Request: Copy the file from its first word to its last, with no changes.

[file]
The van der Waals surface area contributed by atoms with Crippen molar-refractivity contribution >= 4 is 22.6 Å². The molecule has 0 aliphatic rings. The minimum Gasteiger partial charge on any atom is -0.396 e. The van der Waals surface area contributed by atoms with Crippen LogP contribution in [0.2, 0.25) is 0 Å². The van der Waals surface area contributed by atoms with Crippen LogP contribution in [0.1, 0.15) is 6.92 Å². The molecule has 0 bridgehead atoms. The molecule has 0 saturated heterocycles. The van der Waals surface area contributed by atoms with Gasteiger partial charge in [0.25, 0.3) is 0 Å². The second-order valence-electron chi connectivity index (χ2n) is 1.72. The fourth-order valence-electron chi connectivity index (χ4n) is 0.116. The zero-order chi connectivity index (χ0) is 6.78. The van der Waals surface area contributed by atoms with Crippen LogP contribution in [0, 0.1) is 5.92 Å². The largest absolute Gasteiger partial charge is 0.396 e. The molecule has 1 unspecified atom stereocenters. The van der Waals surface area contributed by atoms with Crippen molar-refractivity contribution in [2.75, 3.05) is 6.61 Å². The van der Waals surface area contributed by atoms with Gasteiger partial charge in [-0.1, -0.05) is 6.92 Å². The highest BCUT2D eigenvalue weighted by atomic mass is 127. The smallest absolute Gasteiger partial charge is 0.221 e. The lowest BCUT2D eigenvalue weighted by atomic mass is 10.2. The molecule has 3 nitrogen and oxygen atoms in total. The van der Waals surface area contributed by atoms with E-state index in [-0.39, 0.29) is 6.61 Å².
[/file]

The van der Waals surface area contributed by atoms with Crippen molar-refractivity contribution >= 4 is 22.6 Å². The molecule has 0 aliphatic rings. The minimum Gasteiger partial charge on any atom is -0.396 e. The van der Waals surface area contributed by atoms with Crippen LogP contribution in [0.2, 0.25) is 0 Å². The van der Waals surface area contributed by atoms with Crippen LogP contribution in [0.1, 0.15) is 6.92 Å². The molecule has 0 bridgehead atoms. The molecule has 0 saturated heterocycles. The van der Waals surface area contributed by atoms with Gasteiger partial charge in [0.25, 0.3) is 0 Å². The second-order valence-electron chi connectivity index (χ2n) is 1.72. The fourth-order valence-electron chi connectivity index (χ4n) is 0.116. The zero-order chi connectivity index (χ0) is 6.78. The van der Waals surface area contributed by atoms with Crippen LogP contribution in [0, 0.1) is 5.92 Å². The largest absolute Gasteiger partial charge is 0.396 e. The molecule has 1 unspecified atom stereocenters. The van der Waals surface area contributed by atoms with Crippen molar-refractivity contribution in [2.75, 3.05) is 6.61 Å². The van der Waals surface area contributed by atoms with Gasteiger partial charge in [-0.1, -0.05) is 6.92 Å². The highest BCUT2D eigenvalue weighted by atomic mass is 127. The smallest absolute Gasteiger partial charge is 0.221 e. The lowest BCUT2D eigenvalue weighted by atomic mass is 10.2. The molecule has 3 nitrogen and oxygen atoms in total. The van der Waals surface area contributed by atoms with E-state index in [-0.39, 0.29) is 6.61 Å².